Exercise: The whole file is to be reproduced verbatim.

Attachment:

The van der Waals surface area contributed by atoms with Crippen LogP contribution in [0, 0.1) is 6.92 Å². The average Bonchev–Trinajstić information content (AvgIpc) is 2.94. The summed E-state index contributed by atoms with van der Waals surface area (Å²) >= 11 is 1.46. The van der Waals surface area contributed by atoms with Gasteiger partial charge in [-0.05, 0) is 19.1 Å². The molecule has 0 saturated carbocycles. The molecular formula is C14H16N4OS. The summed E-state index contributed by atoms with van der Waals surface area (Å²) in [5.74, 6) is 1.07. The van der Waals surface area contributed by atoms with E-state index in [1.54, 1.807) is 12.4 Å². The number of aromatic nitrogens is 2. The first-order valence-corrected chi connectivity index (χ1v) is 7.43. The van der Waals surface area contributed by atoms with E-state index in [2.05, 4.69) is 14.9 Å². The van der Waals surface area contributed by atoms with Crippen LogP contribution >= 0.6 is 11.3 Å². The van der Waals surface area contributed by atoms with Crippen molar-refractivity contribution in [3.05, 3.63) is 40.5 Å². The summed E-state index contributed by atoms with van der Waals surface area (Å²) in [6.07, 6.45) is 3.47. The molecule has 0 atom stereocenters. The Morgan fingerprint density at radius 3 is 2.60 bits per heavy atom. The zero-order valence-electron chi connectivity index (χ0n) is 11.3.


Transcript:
The van der Waals surface area contributed by atoms with Crippen LogP contribution in [0, 0.1) is 6.92 Å². The average Bonchev–Trinajstić information content (AvgIpc) is 2.94. The summed E-state index contributed by atoms with van der Waals surface area (Å²) >= 11 is 1.46. The van der Waals surface area contributed by atoms with Gasteiger partial charge in [-0.05, 0) is 19.1 Å². The molecule has 0 saturated carbocycles. The molecular formula is C14H16N4OS. The summed E-state index contributed by atoms with van der Waals surface area (Å²) in [5.74, 6) is 1.07. The van der Waals surface area contributed by atoms with E-state index in [1.54, 1.807) is 12.4 Å². The number of aromatic nitrogens is 2. The first-order valence-corrected chi connectivity index (χ1v) is 7.43. The van der Waals surface area contributed by atoms with E-state index in [2.05, 4.69) is 14.9 Å². The van der Waals surface area contributed by atoms with Crippen LogP contribution >= 0.6 is 11.3 Å². The van der Waals surface area contributed by atoms with Crippen molar-refractivity contribution in [3.05, 3.63) is 40.5 Å². The summed E-state index contributed by atoms with van der Waals surface area (Å²) in [6.07, 6.45) is 3.47. The molecule has 0 atom stereocenters. The Morgan fingerprint density at radius 3 is 2.60 bits per heavy atom. The zero-order valence-electron chi connectivity index (χ0n) is 11.3.